- Limited Edition Prints
- An Breadán Feasa
An Breadán Feasa
An Breadán Feasa-The Salmon of Knowledge
I’ve really enjoyed creating this piece to invoke the energy of wisdom through the Celtic symbol of the Salmon of Knowledge.
You can read the story below thanks to visitlouth.ie for the information.
Fionn MacCumhaill - also known as Finn McCool, became the leader of Na Fianna, a band of warriors responsible for the safety of the High King of Ireland. His fame is most notable in relation to two stories The Salmon of Knowledge and his role in The Pursuit of Diarmaid and Grainne. The Salmon of Knowledge (in Irish, An Bradán Feasa) is a creature from the Fenian Cycle of Irish Mythology.
According to Irish mythology the first thing to ever come into creation was a hazel tree, and in it's branches was contained all the knowledge of the universe. This hazel tree flourished over the Well of Wisdom within which lived a great speckled salmon.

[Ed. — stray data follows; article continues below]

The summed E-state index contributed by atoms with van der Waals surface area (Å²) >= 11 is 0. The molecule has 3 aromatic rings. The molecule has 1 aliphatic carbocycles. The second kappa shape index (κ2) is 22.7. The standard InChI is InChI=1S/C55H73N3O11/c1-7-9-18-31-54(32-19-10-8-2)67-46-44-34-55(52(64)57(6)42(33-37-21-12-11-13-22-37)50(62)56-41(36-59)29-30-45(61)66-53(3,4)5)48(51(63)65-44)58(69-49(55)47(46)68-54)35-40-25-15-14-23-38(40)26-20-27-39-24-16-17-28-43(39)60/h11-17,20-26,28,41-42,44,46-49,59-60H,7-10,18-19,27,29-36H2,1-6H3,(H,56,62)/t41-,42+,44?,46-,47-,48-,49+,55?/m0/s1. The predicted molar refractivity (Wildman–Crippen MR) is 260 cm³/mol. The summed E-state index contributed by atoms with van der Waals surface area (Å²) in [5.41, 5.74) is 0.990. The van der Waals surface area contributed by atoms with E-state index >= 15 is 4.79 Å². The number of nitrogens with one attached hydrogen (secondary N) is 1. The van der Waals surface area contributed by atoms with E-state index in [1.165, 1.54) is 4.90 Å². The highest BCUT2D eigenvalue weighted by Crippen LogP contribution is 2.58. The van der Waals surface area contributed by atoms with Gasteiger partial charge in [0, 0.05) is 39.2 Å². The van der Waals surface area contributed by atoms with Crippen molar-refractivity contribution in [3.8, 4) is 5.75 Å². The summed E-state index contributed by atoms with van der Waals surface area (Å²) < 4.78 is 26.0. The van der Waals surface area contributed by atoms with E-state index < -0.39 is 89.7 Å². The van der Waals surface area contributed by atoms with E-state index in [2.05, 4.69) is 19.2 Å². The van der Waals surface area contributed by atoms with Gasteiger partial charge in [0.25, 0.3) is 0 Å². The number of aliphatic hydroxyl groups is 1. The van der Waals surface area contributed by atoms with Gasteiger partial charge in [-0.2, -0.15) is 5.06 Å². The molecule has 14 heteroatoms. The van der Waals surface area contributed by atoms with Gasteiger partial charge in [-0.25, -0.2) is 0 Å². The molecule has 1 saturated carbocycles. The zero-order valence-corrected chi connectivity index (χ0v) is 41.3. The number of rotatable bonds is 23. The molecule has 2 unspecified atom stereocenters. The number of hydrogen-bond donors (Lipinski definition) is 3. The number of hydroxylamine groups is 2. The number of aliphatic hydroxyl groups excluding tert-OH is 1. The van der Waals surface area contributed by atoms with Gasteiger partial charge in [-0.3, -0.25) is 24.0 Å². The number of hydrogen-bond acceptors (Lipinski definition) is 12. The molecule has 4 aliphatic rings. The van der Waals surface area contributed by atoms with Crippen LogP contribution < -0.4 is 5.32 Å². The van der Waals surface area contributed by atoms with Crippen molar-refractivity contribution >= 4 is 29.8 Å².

The story goes that the salmon ate the hazel nuts which fell into the well, acquiring all the wisdom of the universe. It was foretold that the first person to catch and eat the salmon would gain this knowledge and that a man by the name of Fionn would be the one to do so.
Nonetheless, many tried and failed, until a poet named Finnegas having spent seven years fishing the Boyne caught it. Finnegas instructed his apprentice, a young boy named Deimne Maol, to prepare it for him. Deimne burned his thumb bursting a blister on the cooking salmon.
Instinctively he put his thumb into his mouth to ease the pain and in an instant acquired all its knowledge. When Dimne brought the cooked meal to Finnegas, his master saw something in the boy's eyes that had not been there before.
The boy admitted his accidental taste. What the old poet hadn't known was that Deimne had another name, given to him by his mother - Fionn. It was this incredible knowledge and wisdom gained from the Salmon of Knowledge that allowed Fionn mac Cumhaill to become the leader of the Fianna, the famed heroes of Irish myth.
The print measures 12 " x 12" (30cm x 30cm) and comes beautifully mounted (16" x 16")